Both of Laura Van Guilder's daughters, 26 and 22, are pursuing graduate degrees.
"Being a graduate student you need to work to live, so it takes longer to get your degree," said Van Guilder, president of the South Glens Falls Teachers Association. One of her daughters went a year without health insurance because of the cost of the premiums. "It was very scary; very trying," she said. Luckily, now, with the ACA, her younger daughter and 18-year-old son will be able to stay on the family's insurance until age 26.
As a teacher, she said, "we fight hard to keep our own health insurance so we can provide for our families."
Angela Lucas, high school English teacher, Brockport
"It's absolutely a historic moment that national health care was passed," said Angela Lucas, a member of the Brockport TA.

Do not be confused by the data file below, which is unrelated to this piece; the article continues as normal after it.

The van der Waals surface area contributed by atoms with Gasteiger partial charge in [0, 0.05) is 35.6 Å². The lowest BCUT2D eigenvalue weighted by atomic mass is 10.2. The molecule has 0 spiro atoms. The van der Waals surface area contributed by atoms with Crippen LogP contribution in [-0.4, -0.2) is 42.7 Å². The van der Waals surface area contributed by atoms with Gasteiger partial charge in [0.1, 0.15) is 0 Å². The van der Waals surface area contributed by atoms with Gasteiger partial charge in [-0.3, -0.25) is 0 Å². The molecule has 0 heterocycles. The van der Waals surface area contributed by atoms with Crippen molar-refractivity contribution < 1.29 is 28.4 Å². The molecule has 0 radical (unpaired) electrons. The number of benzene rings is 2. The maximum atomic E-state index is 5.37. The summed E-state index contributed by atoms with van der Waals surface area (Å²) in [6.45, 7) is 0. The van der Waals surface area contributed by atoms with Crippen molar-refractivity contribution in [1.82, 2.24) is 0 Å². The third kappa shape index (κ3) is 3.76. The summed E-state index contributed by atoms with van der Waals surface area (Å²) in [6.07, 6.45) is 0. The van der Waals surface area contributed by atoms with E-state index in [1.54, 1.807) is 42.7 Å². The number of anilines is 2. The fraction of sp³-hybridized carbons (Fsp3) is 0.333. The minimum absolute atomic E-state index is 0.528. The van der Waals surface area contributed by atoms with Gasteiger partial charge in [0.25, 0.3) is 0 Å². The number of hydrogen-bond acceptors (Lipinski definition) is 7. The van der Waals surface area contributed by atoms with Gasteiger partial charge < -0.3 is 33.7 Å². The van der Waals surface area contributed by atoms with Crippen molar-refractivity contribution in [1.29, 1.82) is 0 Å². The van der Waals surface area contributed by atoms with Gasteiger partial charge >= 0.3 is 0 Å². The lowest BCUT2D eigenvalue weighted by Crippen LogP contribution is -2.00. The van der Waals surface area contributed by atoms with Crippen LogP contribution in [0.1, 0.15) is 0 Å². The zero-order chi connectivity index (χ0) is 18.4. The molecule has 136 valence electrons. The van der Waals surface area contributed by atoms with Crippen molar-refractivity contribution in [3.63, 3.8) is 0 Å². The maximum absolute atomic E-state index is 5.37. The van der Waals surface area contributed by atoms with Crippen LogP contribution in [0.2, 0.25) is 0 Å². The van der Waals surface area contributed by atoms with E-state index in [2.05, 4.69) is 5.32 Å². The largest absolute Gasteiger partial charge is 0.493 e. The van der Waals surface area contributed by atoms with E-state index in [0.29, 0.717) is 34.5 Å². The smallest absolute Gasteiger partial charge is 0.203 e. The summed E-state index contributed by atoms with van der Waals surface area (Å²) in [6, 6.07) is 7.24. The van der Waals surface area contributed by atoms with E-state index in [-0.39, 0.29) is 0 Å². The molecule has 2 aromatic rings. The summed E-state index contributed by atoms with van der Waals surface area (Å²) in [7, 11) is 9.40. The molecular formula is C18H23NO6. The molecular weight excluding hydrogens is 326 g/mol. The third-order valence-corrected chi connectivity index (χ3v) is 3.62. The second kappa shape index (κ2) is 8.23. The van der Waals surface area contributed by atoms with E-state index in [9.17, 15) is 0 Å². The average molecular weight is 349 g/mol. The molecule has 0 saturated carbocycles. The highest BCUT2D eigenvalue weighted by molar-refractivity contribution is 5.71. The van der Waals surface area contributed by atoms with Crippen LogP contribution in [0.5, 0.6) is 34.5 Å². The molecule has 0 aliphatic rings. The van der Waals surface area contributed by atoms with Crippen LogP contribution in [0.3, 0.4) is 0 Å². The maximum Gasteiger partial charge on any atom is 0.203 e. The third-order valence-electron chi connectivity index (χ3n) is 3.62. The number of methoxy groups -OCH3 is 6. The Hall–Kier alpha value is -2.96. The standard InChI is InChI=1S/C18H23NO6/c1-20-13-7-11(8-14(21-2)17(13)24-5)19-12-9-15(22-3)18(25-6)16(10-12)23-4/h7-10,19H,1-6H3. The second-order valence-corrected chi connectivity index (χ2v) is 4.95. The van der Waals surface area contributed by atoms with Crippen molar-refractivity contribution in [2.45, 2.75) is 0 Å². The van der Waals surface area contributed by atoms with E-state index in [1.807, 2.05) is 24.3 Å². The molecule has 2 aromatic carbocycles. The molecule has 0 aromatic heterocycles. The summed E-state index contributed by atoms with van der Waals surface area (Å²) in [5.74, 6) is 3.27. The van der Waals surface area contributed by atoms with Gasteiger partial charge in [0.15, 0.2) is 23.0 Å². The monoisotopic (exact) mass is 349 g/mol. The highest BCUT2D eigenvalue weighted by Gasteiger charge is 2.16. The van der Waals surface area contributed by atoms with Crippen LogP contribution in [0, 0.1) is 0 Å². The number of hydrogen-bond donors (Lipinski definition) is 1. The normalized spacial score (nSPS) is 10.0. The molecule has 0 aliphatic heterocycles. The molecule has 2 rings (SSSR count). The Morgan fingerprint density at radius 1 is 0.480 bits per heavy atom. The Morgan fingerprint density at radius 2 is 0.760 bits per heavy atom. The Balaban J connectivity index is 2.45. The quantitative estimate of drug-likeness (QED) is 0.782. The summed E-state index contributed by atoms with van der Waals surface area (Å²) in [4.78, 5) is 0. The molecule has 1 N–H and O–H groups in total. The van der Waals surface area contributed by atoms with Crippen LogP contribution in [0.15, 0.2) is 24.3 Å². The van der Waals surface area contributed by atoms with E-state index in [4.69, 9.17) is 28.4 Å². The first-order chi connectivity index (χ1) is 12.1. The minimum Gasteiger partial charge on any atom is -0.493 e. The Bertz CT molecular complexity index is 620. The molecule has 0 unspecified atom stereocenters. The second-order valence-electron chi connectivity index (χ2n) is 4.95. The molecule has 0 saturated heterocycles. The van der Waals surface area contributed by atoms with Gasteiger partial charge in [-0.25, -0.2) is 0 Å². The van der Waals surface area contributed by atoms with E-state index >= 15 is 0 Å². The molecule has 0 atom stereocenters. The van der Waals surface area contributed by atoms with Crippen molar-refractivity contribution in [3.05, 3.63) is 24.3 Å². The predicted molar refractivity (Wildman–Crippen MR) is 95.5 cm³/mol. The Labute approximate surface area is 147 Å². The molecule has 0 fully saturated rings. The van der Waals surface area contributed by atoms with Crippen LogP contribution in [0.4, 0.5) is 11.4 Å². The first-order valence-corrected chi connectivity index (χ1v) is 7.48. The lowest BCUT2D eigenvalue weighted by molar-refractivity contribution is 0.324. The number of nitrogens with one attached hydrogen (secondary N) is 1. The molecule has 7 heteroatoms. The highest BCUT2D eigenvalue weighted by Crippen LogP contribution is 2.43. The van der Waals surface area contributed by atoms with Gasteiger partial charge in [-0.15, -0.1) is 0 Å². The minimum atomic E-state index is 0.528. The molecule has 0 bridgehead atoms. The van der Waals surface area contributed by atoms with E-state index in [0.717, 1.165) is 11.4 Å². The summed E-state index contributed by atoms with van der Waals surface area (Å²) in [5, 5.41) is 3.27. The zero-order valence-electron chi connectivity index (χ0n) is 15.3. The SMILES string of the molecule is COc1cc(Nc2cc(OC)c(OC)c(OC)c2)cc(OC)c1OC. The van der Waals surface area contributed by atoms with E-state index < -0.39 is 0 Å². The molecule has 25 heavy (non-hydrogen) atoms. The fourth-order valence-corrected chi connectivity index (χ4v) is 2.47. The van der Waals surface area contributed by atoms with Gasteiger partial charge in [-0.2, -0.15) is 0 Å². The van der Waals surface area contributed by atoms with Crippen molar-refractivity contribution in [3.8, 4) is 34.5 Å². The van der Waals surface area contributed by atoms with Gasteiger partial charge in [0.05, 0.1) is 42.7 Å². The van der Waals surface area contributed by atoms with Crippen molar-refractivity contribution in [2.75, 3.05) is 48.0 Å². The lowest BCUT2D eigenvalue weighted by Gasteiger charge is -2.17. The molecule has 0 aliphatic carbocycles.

Under the ACA, eight prevention-related health services are now covered without cost-sharing starting Aug. 1.
These changes will help lower costs and improve the health and wellness of 47 million women.
Without the ACA, said John Nichols, who teaches digital communications in central New York, everyone will continue paying the penalty for those who cannot afford health care. "We're all paying. People go to the most expensive health care there is — the ER."
Now, with ACA, his wife will not be charged more for her health care. She and their two daughters will all be able to get mammograms.
John Nichols, teacher, says plan saves money
"Women are the majority in this country. I don’t know why they’re not outraged anyone would want to take this away from them," he said.
Nichols' oldest daughter, he said, has spina bifida. "It's important that Medicare is solvent for her," he said.
Holding out his smartphone, he showed a local news report that said Excellus Blue Cross/Blue Shield had a $1.26 billion rainy day fund — yes, with a "b" — yet the company wants to hike members' premiums from $5.59 to $37 a month.